Pops in full color

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Al Key/DRC
Christie A. Wood, shown here in her studio and shop at Art Glass Ensembles on Bolivar Street, has designed Denton’s latest public art piece, a 3D stained glass depiction of the late Denton blues singer Pops Carter.
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Homage to a bluesman

When Denton glass artist Christie A. Wood is finished with her three-dimensional work honoring the late local bluesman Tom “Pops” Carter, her stained-glass monument won’t have the hallmarks of her signature work — elegant lines of lead and beveled edges of glass.

The glass will be like Carter himself — charismatic, spontaneous and a little worn around the edges.

“I’d been wanting to do a large-scale public art piece for a while,” Wood said.

The glass sculpture will cost $29,200, which will be funded from city hotel tax revenues. The City Council approved the expenditure during its Nov. 5 meeting.

Wood is probably best known for the magic she works with new stained-glass windows and the way she brings sagging, ruined church windows back to life.

For the Pops Carter piece, Wood won’t use the lead she normally needs to trace the figures and patterns brought to life by jewel-bright and opaque bits of colored glass in her two-dimensional windows and curved, Tiffany-style lampshades.

She won’t bevel the glass, either. Beveling finishes a pane of glass with a precise, angled edge. Residential customers who hire Wood to create custom windows and doors like the way beveling gives clear glass a diamond-like glimmer.

“This isn’t going to be my usual technique,” Wood said. “It’s going to be a 3-D piece and I’ll be layering glass on top of glass — it’s like the glass will be in relief.”

The artist heard about the public art commission through the Denton-based Visual Arts Society of Texas. Wood, a member of the society, read about it in an e-mail to members. The Denton Parks and Recreation Department, which administers the city’s public art money and maintains existing works, called for proposals.

The bid had a requirement: The art would honor Carter, who picked Denton as his home after rattling around Louisiana and Texas.

“It went out in August,” Wood said of the announcement. “I sent my bid in and found out I was short-listed.”

Wood designs and makes her art glass at Art Glass Ensembles, which she runs out of a historic house on Bolivar Street. Stained-glass pieces are her bread and butter, but the artist has been featured on HGTV for her sense of invention with bottles and curved pieces of glass that she fashions into night lights and decorative pieces.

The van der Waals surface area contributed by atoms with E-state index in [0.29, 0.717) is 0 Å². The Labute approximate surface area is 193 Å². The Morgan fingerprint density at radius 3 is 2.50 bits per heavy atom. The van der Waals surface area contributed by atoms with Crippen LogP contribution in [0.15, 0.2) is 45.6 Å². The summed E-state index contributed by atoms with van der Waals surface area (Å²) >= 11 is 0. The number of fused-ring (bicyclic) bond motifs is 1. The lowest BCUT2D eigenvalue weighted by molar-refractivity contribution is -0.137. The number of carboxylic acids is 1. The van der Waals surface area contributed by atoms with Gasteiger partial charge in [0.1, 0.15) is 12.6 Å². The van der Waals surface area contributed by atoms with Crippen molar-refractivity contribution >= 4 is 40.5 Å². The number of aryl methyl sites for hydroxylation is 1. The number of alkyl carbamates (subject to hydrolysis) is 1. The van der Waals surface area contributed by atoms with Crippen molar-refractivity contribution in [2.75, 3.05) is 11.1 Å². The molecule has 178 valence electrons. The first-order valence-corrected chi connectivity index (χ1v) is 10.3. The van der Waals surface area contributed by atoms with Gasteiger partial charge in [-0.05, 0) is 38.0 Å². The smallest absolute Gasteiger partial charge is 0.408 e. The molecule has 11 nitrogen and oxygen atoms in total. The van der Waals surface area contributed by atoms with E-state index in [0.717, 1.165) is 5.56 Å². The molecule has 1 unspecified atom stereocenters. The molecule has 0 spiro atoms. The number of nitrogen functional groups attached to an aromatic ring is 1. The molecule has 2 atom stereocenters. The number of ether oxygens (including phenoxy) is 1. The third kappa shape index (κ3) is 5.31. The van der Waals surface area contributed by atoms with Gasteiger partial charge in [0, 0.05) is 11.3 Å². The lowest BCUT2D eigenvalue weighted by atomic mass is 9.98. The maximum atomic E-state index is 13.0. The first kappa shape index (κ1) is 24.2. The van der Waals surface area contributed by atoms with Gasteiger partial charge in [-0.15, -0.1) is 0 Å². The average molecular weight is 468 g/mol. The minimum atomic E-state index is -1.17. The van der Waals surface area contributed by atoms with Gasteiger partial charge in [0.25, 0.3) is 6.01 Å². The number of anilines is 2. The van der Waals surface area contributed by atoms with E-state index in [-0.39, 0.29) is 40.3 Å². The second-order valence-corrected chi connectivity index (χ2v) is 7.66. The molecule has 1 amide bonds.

Wood is also a musician to the marrow of her bones. Her father, known around town as “Mr. Woody,” was a member of the first One O’clock Lab Band, the premier jazz ensemble at the University of North Texas. Clarence “Woody” Wood has a musical instrument repair shop just out back of Art Glass Ensembles. Christie Wood is an accomplished flutist and classical musician.

“Something a lot of people might not know is that I also play baritone saxophone,” Christie Wood said. “I was in the Nine O’clock Lab Band at UNT and I play the sax in Foo McBubba.” Foo McBubba is the big jazz band affiliated with First United Methodist Church of Denton.

Wood was familiar with the flamboyant Pops Carter, who never appeared without ruffled shirts, fingers stacked with chunky rings and his red beret. It didn’t make sense to canonize Carter in a church-style window. Better to honor his dedication to an American folk art with a more organic kind of stained glass, she decided.

“I looked at photos of Pops that were taken during his 91st birthday performance. He’s finished his song. He’s holding his microphone in one hand and his sweat rag in the other,” Woods said.

The proposal she submitted shows Carter seated, with ribbons of color unfurling from him.

“There is every color in it,” Wood said. “It was important for me to show Pops as a working musician.”

The proposal is for a large glass work set into a stainless steel frame designed and made by Denton metal artist Patrick Thaden. The frame is to be anchored by two concrete pillars.

“We wanted to make it vandalism-proof and able to withstand the wind and weather,” Wood said. “We did have to submit a revision to include two pieces of safety glass that’ll keep people from vandalizing it.”

Vandalism is a typical consideration for the parks department as it installs public art outdoors. Wood doesn’t know where the department will put the piece yet, but she requested the art end up near the band shell in Quakertown Park, where Carter often performed.

Wood estimated that the piece will use at least 600 pieces of glass. She will use glass laminates that are rated for shock forces and wind. And as is usual for a stained-glass work, Wood has taken Texas seasonal sunlight and the sun’s movement into account as she selects glass colors.

Wood’s work can be seen in Denton and around the county. Her glass mosaic of Christ surrounded by children faces Bell Avenue on the east side of First United Methodist Church’s education wing on Mulberry Street. She designed and made the stained-glass cross in the entrance way window of Faith United Methodist Church in Corinth.

Her work is also inside the Country Abbey, a wedding chapel in Justin. She created the stained glass in First Baptist Church of Denton’s new baptistery.

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